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06-16-2019, 06:52 AM - 1 Like   #1
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Why you shouldn't file/sand the China solenoid + Avoid Lenovo Solenoids

Often people recommend filing/sanding/grinding the plunger of the green China-solenoid which is supposed to do the trick.

For some this method worked, at least for a while, but for others it didn't and there can be further consequences applying this method which can lead to complete failure of the "diaphragm-control-unit"

The reasons for this isn't just the plunger itself which gets filed/sanded but it is a combination of other facts!

I had done a comparison of

- the latest solenoid of a K-70
- the latest solenoid used for official repair of a K-30 (which failed again due to failure of the solenoid)
- the solenoids of a K-S1 and K-S2
- a green China solenoid with special etched plunger done by an official repairplace in Germany
(this failed as well just shortly after the 1 year warranty)

- the well regarded well regarded white made in Japan-Solenoid

You find the results HERE

It shows the steps Ricoh implied for solving the solenoid problem and it also shows why still some K-S1's and K-S2's and very few K-70's did fail and what could be done to solve this finally.

But back to the filing method:

Me (and many others) have tried this method several times. There is no question that it works because you do change the holding force.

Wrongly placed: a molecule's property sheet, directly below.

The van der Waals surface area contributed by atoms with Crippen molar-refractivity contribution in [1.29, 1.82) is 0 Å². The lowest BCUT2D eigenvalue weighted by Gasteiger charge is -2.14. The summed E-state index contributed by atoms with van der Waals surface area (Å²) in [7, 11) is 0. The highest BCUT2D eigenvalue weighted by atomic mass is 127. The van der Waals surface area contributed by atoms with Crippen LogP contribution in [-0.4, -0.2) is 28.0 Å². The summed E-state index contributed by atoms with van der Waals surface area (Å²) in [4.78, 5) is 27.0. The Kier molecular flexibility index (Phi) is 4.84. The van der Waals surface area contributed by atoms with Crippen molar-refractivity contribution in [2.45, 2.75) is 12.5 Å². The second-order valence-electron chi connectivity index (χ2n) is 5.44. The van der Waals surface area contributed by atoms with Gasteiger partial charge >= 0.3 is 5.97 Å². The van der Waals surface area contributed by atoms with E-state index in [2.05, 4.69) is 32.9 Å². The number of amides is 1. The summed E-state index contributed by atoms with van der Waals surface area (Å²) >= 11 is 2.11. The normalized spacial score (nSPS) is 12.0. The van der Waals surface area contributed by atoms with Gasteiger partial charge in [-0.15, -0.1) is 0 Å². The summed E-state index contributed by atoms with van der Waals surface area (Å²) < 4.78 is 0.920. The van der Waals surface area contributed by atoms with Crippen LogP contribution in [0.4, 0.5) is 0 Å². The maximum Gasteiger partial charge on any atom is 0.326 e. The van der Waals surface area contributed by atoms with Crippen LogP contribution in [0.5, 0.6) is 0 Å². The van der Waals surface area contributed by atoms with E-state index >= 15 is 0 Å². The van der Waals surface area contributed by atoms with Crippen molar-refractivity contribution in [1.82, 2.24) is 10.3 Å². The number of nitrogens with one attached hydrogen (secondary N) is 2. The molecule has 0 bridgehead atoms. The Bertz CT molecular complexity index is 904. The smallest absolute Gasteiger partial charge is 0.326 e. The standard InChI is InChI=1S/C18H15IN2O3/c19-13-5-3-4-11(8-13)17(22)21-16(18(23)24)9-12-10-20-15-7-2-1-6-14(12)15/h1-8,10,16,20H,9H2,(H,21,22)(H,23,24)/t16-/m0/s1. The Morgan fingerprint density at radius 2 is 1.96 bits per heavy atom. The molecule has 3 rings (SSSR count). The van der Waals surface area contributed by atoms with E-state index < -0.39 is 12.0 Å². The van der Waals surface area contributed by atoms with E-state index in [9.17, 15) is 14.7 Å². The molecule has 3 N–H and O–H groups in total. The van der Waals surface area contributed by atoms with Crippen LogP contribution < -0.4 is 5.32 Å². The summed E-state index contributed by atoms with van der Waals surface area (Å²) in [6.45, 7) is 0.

But there is a difference how the solenoid switches now!
The complete diaphragm control mechanism is by itself a very special and clever mechanism.
Normally it has to be aligned. If parts go out of alignement, new alignement is quite complicated.

I have experienced 3 x K-30's with filed green solenoids where the diaphragm-control-unit afterwards went out of alignement.
This is due to the fact, that the plunger moves less accurate, more sloppy. I have uploades photos to show this in the manual for replacing the solenoid in the K-30 .

You can even hear the difference just by listening to the switch-sound of a K-30 with the original "white made in Japan solenoid" compared to those with either soldered plunger of those with a filed plunger.

The reason for this:

The white PTFE body (teflon!) as well as the green PET body act as a bearing for the plunger!